A hacker who so far has maintained his anonymity has claimed to have accessed nude photos of at least 100 celebrities through a concerted effort lasting several months. Jennifer Lawrence, one of the celebrity victims, has confirmed the authenticity of the photos. These actions are obviously criminal, and the FBI is investigating. However, there are also civil consequences. In fact, not surprisingly, some celebrity victims are already threatening legal action.
Although these actions likely did not occur in Nevada, if Nevada law were to apply, Jennifer Lawrence, Kate Upton, and other victims of this cybercrime would be able to bring a civil suit against the hacker(s) (once identified) based on a number of Nevada torts (a tort is more or less the civil equivalent of a crime).
Among the applicable Nevada torts are conversion (civil equivalent of theft), civil conspiracy (there is evidence that there is more than one hacker), concert of action (similar to conspiracy but with a lighter burden), appropriation (invasion of privacy), and intentional infliction of emotional distress (extreme and outrageous conduct that causes extreme emotional distress).
Additionally, NRS 205.4765 makes it a crime for a person to knowingly, willfully and without authorization obtain access to, take, use, retain possession of, copy, or disclose data from a computer. Although celebrities do not have the power to enforce the crimes (the most they can do is encourage and assist law enforcement officers and government prosecutors), NRS 205.511 grants a private right of action to victims of these crimes (i.e. allows victims to bring private civil suits). It also allows a prevailing victim to recover punitive damages and attorney’s fees and costs in addition to actual damages. Thus, the combination of NRS 205.4765 and NRS 205.511 may form the most potent tort available to such victims if Nevada law were to apply.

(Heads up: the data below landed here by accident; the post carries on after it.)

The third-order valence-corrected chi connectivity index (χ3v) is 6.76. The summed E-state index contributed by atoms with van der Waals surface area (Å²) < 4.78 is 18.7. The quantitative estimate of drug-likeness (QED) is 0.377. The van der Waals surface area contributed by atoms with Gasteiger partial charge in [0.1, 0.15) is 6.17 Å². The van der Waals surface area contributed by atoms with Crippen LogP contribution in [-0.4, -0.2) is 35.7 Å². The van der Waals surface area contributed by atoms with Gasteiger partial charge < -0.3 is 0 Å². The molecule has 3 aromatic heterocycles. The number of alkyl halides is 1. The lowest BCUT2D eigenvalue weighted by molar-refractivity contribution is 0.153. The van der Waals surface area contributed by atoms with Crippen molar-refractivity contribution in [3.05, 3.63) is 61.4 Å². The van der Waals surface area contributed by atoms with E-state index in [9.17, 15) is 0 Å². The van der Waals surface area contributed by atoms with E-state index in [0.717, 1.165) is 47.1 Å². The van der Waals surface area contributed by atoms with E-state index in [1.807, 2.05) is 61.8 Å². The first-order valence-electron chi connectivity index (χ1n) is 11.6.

There is some evidence that the hacker(s) have tried to sell the photographs, which, if true, could open the door to a number of other Nevada crimes and torts, including racketeering. Racketeering, if proven, allows for triple the amount of damages proven in a civil case.
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Zachariah B. Parry is an attorney and founding partner at the law firm Pickard Parry Pfau and is an adjunct professor who teaches torts, contracts, and Nevada practice and procedure for UNLV’s paralegal program. He can be reached at 702-879-9555 or email@example.com.